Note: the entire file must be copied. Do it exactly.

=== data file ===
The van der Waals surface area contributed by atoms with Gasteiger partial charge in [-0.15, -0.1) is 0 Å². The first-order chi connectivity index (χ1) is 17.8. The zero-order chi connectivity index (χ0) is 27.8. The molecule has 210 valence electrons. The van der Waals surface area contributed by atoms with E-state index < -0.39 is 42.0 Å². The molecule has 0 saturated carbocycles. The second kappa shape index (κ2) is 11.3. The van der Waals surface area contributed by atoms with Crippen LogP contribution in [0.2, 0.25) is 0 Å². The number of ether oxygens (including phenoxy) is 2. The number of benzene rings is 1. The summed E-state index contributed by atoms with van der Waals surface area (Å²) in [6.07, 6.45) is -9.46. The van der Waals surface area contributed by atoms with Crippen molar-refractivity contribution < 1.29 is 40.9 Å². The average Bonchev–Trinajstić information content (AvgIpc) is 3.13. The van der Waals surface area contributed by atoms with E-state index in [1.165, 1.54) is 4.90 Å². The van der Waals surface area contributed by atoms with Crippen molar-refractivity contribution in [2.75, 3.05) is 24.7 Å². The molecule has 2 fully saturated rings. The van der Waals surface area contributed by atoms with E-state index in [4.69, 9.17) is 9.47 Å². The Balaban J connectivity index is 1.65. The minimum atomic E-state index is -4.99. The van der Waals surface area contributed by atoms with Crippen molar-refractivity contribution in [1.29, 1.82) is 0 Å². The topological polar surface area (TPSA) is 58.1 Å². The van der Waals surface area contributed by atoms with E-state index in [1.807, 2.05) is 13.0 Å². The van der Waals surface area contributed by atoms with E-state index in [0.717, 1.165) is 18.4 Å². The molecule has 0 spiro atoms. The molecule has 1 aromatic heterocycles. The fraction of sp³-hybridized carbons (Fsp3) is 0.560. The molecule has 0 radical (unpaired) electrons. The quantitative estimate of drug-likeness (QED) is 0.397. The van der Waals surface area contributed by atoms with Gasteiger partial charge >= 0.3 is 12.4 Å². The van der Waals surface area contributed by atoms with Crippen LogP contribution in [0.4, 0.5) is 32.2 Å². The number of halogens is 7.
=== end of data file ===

The van der Waals surface area contributed by atoms with Gasteiger partial charge in [-0.15, -0.1) is 0 Å². The first-order chi connectivity index (χ1) is 17.8. The zero-order chi connectivity index (χ0) is 27.8. The molecule has 210 valence electrons. The van der Waals surface area contributed by atoms with E-state index < -0.39 is 42.0 Å². The molecule has 0 saturated carbocycles. The second kappa shape index (κ2) is 11.3. The van der Waals surface area contributed by atoms with Crippen LogP contribution in [0.2, 0.25) is 0 Å². The number of ether oxygens (including phenoxy) is 2. The number of benzene rings is 1. The summed E-state index contributed by atoms with van der Waals surface area (Å²) in [6.07, 6.45) is -9.46. The van der Waals surface area contributed by atoms with Crippen molar-refractivity contribution < 1.29 is 40.9 Å². The average Bonchev–Trinajstić information content (AvgIpc) is 3.13. The van der Waals surface area contributed by atoms with E-state index in [1.165, 1.54) is 4.90 Å². The van der Waals surface area contributed by atoms with Crippen molar-refractivity contribution in [2.75, 3.05) is 24.7 Å². The molecule has 2 fully saturated rings. The van der Waals surface area contributed by atoms with E-state index in [4.69, 9.17) is 9.47 Å². The Balaban J connectivity index is 1.65. The minimum atomic E-state index is -4.99. The van der Waals surface area contributed by atoms with Crippen molar-refractivity contribution in [1.29, 1.82) is 0 Å². The topological polar surface area (TPSA) is 58.1 Å². The van der Waals surface area contributed by atoms with E-state index in [1.807, 2.05) is 13.0 Å². The van der Waals surface area contributed by atoms with E-state index in [0.717, 1.165) is 18.4 Å². The molecule has 0 spiro atoms. The molecule has 1 aromatic heterocycles. The fraction of sp³-hybridized carbons (Fsp3) is 0.560. The molecule has 0 radical (unpaired) electrons. The quantitative estimate of drug-likeness (QED) is 0.397. The van der Waals surface area contributed by atoms with Gasteiger partial charge >= 0.3 is 12.4 Å². The van der Waals surface area contributed by atoms with Crippen LogP contribution in [0.4, 0.5) is 32.2 Å². The number of halogens is 7.